It is pointed out that the speeds discussed above are speeds of the dummy 18, travelling in the direction of arrow B in FIG. 3. That is not the same as the player's horizontal speed. However, the horizontal speed can be deduced by taking the speed component of dummy 18 which is parallel to the ground.

In one mode of operation, the user tells the controller 202 in FIG. 1 as to undertake a sequence of attacks, or hits. In response, the controller 202 (1) issues a “go” signal, (2) reads the data from the player's attack, (3) computes the time/speed/power parameters, (4) displays the parameters for a specified time period, such as one second, then (5) issues another “go” signal, and so on. Thus, the system can operate in a sequence-of-hits mode, as just described, or a single-hit mode.

The control circuit or controller 202 may be provided on a board (not shown) and mounted in the housing 208 having the displays 204 a and 204 b which are mounted in a housing 208. Also, the display 204 may comprise at least one or a plurality of displays 204 a and 204 b and/or audio devices 206 that are mounted in a housing 208, as illustrated in FIGS. 1 and 5, and coupled to the control circuit or controller 202. In the embodiment being described, the displays 204 a and 204 b may be conventional liquid crystal displays (LCD) or light emitting diodes (LED). The visual display 204 may further comprise one or more audio or visual signaling devices 204 c that are mounted on either the first support 12 or second support 14. Note also the audio device 206 may comprise a plurality of speakers 206 a coupled to controller 202 for providing audio communication, as illustrated in FIG. 3.

In the illustration being described, the training system 10 may comprise at least one or a plurality of sensors, such as sensors 210 and 212. In the embodiment being described, the sensor 210 comprises an accelerometer, Model No. ADXL available from Analog Devices of Norwood, Mass., mounted in the engagement member 18. The sensor 210 senses an impact by the player P and provides a signal to the controller 202 in response thereto. When the player P moves or drives the engagement member 18 until the stop 94 engages the pads 96 and 98, the sensor 210 or accelerometer generates a second signal corresponding to an increased resistance when the stop 94 engages the pads 96 and 98.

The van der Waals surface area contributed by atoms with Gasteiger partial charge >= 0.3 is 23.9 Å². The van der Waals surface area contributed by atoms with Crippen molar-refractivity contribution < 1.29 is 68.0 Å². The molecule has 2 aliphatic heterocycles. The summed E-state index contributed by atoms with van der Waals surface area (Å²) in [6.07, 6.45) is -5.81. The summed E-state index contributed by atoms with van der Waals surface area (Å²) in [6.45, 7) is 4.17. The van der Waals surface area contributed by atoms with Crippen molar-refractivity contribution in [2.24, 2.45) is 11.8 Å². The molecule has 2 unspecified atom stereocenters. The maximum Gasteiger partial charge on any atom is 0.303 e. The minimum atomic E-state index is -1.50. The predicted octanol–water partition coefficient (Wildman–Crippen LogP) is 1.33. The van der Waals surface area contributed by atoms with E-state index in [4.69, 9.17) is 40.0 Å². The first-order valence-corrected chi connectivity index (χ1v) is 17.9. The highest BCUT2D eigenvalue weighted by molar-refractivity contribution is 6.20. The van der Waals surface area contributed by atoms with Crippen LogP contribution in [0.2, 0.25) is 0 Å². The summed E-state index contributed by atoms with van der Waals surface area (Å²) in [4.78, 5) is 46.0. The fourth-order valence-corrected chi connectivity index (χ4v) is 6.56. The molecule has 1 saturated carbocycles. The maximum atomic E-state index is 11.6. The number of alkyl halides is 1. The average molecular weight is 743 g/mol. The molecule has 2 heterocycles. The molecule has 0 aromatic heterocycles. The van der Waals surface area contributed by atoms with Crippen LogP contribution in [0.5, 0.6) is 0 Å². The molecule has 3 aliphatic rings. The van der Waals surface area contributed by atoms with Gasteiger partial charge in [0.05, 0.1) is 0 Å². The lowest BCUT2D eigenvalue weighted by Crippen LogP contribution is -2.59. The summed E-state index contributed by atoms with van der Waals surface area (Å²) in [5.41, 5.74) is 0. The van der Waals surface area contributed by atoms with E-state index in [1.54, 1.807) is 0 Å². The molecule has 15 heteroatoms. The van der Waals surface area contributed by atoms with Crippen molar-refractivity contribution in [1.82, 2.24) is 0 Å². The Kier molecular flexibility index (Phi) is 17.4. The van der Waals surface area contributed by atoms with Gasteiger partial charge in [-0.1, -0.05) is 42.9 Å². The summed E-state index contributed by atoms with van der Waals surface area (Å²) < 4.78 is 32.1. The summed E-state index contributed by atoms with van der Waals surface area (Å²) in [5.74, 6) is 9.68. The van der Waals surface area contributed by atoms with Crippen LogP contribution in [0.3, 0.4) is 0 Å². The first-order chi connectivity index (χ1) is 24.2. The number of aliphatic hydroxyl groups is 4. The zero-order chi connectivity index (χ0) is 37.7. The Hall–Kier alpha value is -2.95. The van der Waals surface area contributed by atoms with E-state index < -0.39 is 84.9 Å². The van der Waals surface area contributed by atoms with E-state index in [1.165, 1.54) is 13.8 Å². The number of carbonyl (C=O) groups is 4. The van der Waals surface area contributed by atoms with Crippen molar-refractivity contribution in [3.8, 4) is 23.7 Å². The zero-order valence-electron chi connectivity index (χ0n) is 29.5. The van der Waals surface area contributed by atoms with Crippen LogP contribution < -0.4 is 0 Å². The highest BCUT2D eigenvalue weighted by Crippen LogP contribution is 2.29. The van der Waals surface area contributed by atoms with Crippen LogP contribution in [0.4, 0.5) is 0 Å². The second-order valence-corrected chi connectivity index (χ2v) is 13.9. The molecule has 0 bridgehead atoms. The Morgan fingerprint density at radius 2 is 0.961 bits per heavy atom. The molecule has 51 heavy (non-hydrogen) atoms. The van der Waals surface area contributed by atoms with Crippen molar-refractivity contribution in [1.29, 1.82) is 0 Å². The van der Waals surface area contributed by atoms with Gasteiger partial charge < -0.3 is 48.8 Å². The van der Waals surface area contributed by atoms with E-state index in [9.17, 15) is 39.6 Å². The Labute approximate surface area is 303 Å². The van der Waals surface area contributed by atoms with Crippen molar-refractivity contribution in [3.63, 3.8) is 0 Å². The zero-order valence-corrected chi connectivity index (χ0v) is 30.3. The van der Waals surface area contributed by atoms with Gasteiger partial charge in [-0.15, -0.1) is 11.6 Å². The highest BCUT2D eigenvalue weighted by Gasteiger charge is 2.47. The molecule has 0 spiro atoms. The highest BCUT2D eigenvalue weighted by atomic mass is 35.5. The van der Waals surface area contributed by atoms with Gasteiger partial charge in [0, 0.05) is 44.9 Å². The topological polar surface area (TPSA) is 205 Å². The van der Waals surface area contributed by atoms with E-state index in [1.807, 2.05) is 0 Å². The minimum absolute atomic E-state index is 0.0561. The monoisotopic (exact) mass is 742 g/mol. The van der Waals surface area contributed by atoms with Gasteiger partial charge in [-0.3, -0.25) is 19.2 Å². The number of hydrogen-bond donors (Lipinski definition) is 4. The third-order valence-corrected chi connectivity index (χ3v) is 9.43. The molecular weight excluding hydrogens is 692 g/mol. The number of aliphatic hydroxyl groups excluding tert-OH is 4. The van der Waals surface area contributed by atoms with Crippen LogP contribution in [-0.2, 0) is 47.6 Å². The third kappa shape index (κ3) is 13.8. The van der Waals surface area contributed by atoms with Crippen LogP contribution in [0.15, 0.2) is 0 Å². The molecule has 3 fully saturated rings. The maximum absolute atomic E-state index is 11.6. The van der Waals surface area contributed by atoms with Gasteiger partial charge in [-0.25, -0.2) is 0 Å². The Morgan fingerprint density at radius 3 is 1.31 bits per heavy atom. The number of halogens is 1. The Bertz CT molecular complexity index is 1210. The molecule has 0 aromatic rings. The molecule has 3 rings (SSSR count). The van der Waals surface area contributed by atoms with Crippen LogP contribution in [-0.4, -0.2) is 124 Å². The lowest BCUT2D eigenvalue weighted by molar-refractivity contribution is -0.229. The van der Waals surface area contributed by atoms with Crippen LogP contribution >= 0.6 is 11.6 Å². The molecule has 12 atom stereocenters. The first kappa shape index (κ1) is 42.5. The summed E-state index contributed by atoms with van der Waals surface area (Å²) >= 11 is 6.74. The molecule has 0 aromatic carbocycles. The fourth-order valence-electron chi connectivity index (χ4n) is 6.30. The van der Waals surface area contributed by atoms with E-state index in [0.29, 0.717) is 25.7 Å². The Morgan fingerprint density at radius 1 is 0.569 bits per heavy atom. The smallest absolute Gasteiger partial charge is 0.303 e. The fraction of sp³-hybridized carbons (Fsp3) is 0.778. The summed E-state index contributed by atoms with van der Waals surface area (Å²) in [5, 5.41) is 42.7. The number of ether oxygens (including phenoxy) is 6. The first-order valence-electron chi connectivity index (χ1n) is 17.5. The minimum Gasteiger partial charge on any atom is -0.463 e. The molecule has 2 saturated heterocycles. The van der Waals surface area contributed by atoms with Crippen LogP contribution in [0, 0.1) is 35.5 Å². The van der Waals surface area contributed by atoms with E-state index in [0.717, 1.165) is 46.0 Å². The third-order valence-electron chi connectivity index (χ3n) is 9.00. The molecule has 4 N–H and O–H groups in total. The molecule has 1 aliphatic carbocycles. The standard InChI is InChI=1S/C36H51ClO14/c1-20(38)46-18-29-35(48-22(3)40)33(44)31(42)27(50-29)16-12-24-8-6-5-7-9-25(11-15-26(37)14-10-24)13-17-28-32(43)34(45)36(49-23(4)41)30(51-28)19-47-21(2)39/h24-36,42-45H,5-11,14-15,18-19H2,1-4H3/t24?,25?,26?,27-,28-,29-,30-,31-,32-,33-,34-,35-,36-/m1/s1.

The control circuit or controller 202 receives the first and second signals and generates at least one or a plurality of player measurements or useful information in response thereto. For example, the control circuit or controller 202 may initially generate a “go”, “hike” or “hut . . . hut” audio signal through speakers 206 a upon which the player P begins the training procedure. When the player P engages the engagement member 18 the sensor 210 generates the aforementioned first signal in response thereto. The controller 202 uses the begin and first signal to calculate a speed or time duration that it took the player P to engage the engagement member 18 after receiving the “go”, “hike” or “hut . . . hut” signal.

As the player P drives the engagement member 18 backward until the stop or rod 94 engages the pads 96 and 98, the sensor 210 generates the second signal. The controller 202 uses the first and second signals and provides a measurement of the speed at which the engagement member 18 stops relative to the second support 14. This provides an indication of a force or power at which the player P has driven the engagement member 18 at the time it engages the pads 96 and 98.

The controller 202 uses the speed and power signals or sensed signals to generate a speed rating that is displayed on display 204 a and a power rating that is displayed on display 204 b to provide a plurality of player measurements that enable a comparison of one training episode to another training episode involving the same or different player P. Thus, the performance measurer 200 enables measuring, monitoring and improving a player's performance by the player, a coach or a trainer.

In one embodiment, the sensor 210 may be mounted on the cylindrical member 104 or even integrally molded in the engagement member 18.

The training system 10 may also comprise the second sensor 212 that is coupled to the controller 202. In the illustration being described, the second sensor 212 is a rotary sensor Model No. RV24A-10-15F-B5K available from Alpha of Taoyuan, Taiwan, associated with wheel 30 that measures a speed of rotation of the wheel and thereby gives an indication of the speed at which the second support 14 is moved relative to the ground. This, in turn, gives an indication of how fast the player P is driving the engagement member and/or second support 14.

Advantageously, engagement member 18 comprises a life-like or life-size dummy of at least a bust of a person, such as an opposing football player. In one embodiment, the engagement member 18 may comprise integrally molded pads or external pads (not shown) that simulate or constitute the shoulder pads 220 (FIG. 3) actually worn by an opposing player. In the illustration being described, the life-size dummy comprises a one-piece polymer or rubber construction that is mounted or overmolded onto tubular member 110.